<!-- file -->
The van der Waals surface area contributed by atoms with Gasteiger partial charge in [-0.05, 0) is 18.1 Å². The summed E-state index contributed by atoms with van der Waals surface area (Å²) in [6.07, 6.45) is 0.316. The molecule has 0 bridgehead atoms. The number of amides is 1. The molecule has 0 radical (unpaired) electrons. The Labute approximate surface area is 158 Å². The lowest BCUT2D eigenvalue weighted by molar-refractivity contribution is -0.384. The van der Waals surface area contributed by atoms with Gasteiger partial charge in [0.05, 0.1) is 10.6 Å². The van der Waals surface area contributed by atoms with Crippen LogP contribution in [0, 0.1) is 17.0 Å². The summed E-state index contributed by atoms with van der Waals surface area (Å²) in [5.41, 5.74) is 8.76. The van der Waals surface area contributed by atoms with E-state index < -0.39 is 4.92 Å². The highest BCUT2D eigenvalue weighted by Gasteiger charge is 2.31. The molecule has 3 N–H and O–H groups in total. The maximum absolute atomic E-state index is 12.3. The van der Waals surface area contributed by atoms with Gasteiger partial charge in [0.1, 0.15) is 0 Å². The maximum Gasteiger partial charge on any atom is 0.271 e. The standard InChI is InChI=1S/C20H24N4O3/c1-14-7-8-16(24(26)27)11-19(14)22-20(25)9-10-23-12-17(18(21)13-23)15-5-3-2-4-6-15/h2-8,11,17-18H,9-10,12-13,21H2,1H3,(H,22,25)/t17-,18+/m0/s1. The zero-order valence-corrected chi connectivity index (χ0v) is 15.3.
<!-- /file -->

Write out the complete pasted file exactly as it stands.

The van der Waals surface area contributed by atoms with Gasteiger partial charge in [-0.05, 0) is 18.1 Å². The summed E-state index contributed by atoms with van der Waals surface area (Å²) in [6.07, 6.45) is 0.316. The molecule has 0 bridgehead atoms. The number of amides is 1. The molecule has 0 radical (unpaired) electrons. The Labute approximate surface area is 158 Å². The lowest BCUT2D eigenvalue weighted by molar-refractivity contribution is -0.384. The van der Waals surface area contributed by atoms with Gasteiger partial charge in [0.05, 0.1) is 10.6 Å². The van der Waals surface area contributed by atoms with Crippen LogP contribution in [0, 0.1) is 17.0 Å². The summed E-state index contributed by atoms with van der Waals surface area (Å²) in [5.41, 5.74) is 8.76. The van der Waals surface area contributed by atoms with E-state index < -0.39 is 4.92 Å². The highest BCUT2D eigenvalue weighted by Gasteiger charge is 2.31. The molecule has 3 N–H and O–H groups in total. The maximum absolute atomic E-state index is 12.3. The van der Waals surface area contributed by atoms with Gasteiger partial charge in [0.1, 0.15) is 0 Å². The maximum Gasteiger partial charge on any atom is 0.271 e. The standard InChI is InChI=1S/C20H24N4O3/c1-14-7-8-16(24(26)27)11-19(14)22-20(25)9-10-23-12-17(18(21)13-23)15-5-3-2-4-6-15/h2-8,11,17-18H,9-10,12-13,21H2,1H3,(H,22,25)/t17-,18+/m0/s1. The zero-order valence-corrected chi connectivity index (χ0v) is 15.3.